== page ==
Derek Chauvin did not act alone. His actions were produced by the system that trained and supported him. Until we change that system, we cannot move forward, and the death of George Floyd, and so many others like him, will have been in vain.

For George Floyd and his family to get real justice, we must ensure that murders such as Mr. Floyd’s never happen again to anyone in this country.

Real transparency and accountability in policing are critical to keeping our communities safe. Our hearts and thoughts are with the entire Floyd family and the people of Minneapolis.”

In the months since Floyd's death, police agencies and cities across the nation have taken a look at their policing policies and reforms. In San Diego County, many agencies have banned the use of the carotid restraint technique and changed policies surrounding the use of force.

California Senate President pro Tempore Toni G. Atkins (D-San Diego) said following the verdict that California has taken a step forward with police reform but more reforms are needed:

“Our country has been continually rocked and in mourning over the killing of Black community members. These tragedies—and now the guilty verdict in the Derek Chauvin trial regarding the killing of George Floyd—leave many of us continuing to look for both immediate and long-term solutions. Justice was served today, but it cannot be a one-time thing. Training, accountability, and decertification certainly are all good strategies, but the real change has to start with recognizing that systemic racism and our implicit biases account for the biggest piece of the problem.

We, as a society—not just Black, Brown, Asian, or ethnically-diverse individuals—are beginning to confront the reality that systemic racism is the real root of the problem. We have to continue that change from within, accept the reality of what has been happening, and chart a course for change. If we don’t start with that—even as we work to implement laws, policies, guidelines, and measures to ensure progress—it either won’t have a lasting impact or won’t happen at all.

Former President Barack Obama issued a statement following the recent killing of Daunte Wright in Minneapolis that resonated with me: ‘…this is also a reminder of just how badly we need to reimagine policing and public safety in this country.’ In California, our reimagining took a big step forward with our landmark police reform law, AB 392 in 2019. That was the foundation. Now, our work continues to enact the kind of justice reform that can be the framework for a truly equitable, inclusive, and safe California for all.”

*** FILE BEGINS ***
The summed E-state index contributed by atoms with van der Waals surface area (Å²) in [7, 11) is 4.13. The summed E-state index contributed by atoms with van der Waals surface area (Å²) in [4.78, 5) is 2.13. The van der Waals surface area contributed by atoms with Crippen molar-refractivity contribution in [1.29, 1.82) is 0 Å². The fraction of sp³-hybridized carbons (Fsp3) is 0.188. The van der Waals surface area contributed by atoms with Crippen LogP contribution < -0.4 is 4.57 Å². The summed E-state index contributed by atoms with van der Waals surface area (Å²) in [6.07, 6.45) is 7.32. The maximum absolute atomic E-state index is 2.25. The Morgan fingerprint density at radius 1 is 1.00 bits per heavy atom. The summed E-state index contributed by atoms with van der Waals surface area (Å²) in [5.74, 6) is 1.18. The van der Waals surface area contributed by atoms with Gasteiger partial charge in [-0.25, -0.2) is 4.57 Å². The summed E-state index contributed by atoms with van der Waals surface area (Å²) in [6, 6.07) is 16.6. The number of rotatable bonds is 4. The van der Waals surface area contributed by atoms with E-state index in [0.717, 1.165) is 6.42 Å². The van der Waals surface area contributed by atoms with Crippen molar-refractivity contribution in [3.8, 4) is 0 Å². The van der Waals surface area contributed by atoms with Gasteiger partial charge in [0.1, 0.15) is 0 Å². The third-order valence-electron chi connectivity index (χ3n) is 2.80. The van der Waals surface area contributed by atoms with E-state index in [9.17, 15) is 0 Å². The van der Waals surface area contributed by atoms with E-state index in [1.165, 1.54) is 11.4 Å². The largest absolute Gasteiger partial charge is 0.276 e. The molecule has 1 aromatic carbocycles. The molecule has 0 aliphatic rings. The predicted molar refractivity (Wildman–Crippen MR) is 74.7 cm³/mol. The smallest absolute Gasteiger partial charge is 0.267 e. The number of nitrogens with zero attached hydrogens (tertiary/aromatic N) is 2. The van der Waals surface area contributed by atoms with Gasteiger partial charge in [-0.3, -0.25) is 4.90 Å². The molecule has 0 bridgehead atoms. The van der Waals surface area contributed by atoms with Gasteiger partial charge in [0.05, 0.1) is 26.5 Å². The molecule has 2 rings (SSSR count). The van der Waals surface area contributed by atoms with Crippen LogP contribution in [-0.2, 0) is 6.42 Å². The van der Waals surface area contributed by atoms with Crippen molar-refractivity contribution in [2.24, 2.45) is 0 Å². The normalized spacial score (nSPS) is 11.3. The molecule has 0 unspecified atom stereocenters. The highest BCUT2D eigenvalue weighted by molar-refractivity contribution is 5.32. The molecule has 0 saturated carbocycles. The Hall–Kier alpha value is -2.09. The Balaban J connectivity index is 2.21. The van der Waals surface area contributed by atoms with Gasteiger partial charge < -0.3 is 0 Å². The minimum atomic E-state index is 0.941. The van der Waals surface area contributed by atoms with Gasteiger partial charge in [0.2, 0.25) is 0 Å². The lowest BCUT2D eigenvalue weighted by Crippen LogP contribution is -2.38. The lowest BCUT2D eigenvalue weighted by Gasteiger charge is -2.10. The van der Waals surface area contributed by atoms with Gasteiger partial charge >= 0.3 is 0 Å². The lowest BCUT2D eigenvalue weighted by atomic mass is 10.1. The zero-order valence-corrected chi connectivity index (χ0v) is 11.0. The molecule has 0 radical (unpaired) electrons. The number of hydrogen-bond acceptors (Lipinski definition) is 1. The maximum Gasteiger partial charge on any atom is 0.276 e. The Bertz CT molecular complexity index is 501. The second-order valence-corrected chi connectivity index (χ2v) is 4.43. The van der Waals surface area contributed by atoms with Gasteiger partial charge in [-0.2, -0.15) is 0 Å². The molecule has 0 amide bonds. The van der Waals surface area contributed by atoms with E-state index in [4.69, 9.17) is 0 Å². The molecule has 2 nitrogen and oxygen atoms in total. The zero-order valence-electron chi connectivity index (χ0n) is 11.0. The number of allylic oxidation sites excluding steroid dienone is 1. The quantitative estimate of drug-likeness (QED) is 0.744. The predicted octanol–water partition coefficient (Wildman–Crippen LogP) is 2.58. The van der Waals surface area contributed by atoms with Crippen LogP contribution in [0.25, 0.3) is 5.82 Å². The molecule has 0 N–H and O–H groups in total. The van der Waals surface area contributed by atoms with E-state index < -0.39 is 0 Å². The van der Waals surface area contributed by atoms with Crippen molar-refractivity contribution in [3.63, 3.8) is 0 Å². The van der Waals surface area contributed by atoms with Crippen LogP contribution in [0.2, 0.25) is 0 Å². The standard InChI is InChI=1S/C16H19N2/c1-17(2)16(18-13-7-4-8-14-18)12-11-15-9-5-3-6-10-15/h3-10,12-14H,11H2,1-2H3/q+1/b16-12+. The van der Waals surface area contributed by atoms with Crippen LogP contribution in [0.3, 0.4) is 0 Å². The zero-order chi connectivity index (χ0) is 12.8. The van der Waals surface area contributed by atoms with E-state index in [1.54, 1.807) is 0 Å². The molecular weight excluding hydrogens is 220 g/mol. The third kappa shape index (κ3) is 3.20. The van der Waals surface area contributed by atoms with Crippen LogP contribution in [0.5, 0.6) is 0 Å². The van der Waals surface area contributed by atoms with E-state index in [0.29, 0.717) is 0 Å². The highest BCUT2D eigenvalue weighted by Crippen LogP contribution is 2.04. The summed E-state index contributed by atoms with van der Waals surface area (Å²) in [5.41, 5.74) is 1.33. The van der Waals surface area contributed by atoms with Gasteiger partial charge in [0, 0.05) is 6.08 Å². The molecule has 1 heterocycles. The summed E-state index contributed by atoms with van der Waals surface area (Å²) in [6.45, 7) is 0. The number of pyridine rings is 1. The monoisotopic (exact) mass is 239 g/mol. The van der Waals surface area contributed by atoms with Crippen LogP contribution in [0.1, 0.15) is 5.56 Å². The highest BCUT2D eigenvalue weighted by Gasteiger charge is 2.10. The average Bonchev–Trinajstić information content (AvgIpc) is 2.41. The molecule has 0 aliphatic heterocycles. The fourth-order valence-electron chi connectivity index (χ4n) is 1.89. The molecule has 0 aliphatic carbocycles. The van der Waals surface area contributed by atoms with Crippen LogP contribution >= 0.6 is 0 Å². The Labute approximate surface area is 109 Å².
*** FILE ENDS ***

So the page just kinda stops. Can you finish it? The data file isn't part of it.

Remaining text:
Civil rights activist and the President of the People's Association of Justice Advocates Rev. Shane Harris said those efforts for police reform should start at the top, with President Joe Biden signing reforms into law:

"Today is a major mark in the path toward reimagining policing in America however it is only a mark and we must acknowledge that. The reality is that there is a Derek Chauvin in a police department near you and the question is whether our local, state and federal governments will step up to protect the next George Floyd from being killed in our country.

Chauvin had multiple complaints against him during his career on the Minneapolis Police force but the city and the department failed to act. We will not have an Attorney General like Keith Ellison in every state going forward to press for justice like he did which is why I call on the U.S. Senate to urgently bring the George Floyd Justice in Policing Act of 2021 to the Senate floor now, pass the legislation and send it to the President's desk to sign immediately. Black lives won't matter until Black life matters."

Rep. Scott Peters also reacted to the news:

The jury's decision to convict Derek Chauvin for the murder of George Floyd marks a defining moment in our nation's history. This verdict delivered accountability, but our work to pursue a more fair and equitable America does not stop today. We as individuals, communities, and institutions must do more to change our systems, so they ensure justice, safety, and opportunity for all.

My thoughts are with George Floyd's loved ones this evening. I can’t begin to imagine their pain, and the pain of anyone who had to watch their brother, father, or son die in such a horrible way. I hope this verdict helps them begin to heal in peace.